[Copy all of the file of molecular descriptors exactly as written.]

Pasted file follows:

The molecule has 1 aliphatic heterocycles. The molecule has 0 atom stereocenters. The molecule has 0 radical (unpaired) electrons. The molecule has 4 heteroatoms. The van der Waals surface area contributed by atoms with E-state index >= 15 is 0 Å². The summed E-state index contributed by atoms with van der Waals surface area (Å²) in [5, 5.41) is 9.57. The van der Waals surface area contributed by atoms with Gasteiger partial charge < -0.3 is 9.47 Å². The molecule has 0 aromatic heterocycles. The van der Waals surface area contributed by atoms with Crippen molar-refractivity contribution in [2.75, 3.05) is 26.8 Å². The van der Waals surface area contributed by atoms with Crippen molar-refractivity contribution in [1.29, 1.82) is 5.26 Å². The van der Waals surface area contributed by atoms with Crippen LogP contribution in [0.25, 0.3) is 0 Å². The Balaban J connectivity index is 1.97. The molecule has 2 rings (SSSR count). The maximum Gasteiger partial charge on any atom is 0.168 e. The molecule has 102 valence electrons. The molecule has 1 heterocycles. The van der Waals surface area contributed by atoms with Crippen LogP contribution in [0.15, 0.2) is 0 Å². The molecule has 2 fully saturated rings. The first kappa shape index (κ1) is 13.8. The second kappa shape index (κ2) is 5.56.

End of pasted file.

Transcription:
The molecule has 1 aliphatic heterocycles. The molecule has 0 atom stereocenters. The molecule has 0 radical (unpaired) electrons. The molecule has 4 heteroatoms. The van der Waals surface area contributed by atoms with E-state index >= 15 is 0 Å². The summed E-state index contributed by atoms with van der Waals surface area (Å²) in [5, 5.41) is 9.57. The van der Waals surface area contributed by atoms with Gasteiger partial charge < -0.3 is 9.47 Å². The molecule has 0 aromatic heterocycles. The van der Waals surface area contributed by atoms with Crippen molar-refractivity contribution in [2.75, 3.05) is 26.8 Å². The van der Waals surface area contributed by atoms with Crippen molar-refractivity contribution in [1.29, 1.82) is 5.26 Å². The van der Waals surface area contributed by atoms with Crippen LogP contribution in [0.25, 0.3) is 0 Å². The Balaban J connectivity index is 1.97. The molecule has 2 rings (SSSR count). The maximum Gasteiger partial charge on any atom is 0.168 e. The molecule has 102 valence electrons. The molecule has 1 heterocycles. The van der Waals surface area contributed by atoms with Crippen LogP contribution in [0.15, 0.2) is 0 Å². The molecule has 2 fully saturated rings. The first kappa shape index (κ1) is 13.8. The second kappa shape index (κ2) is 5.56.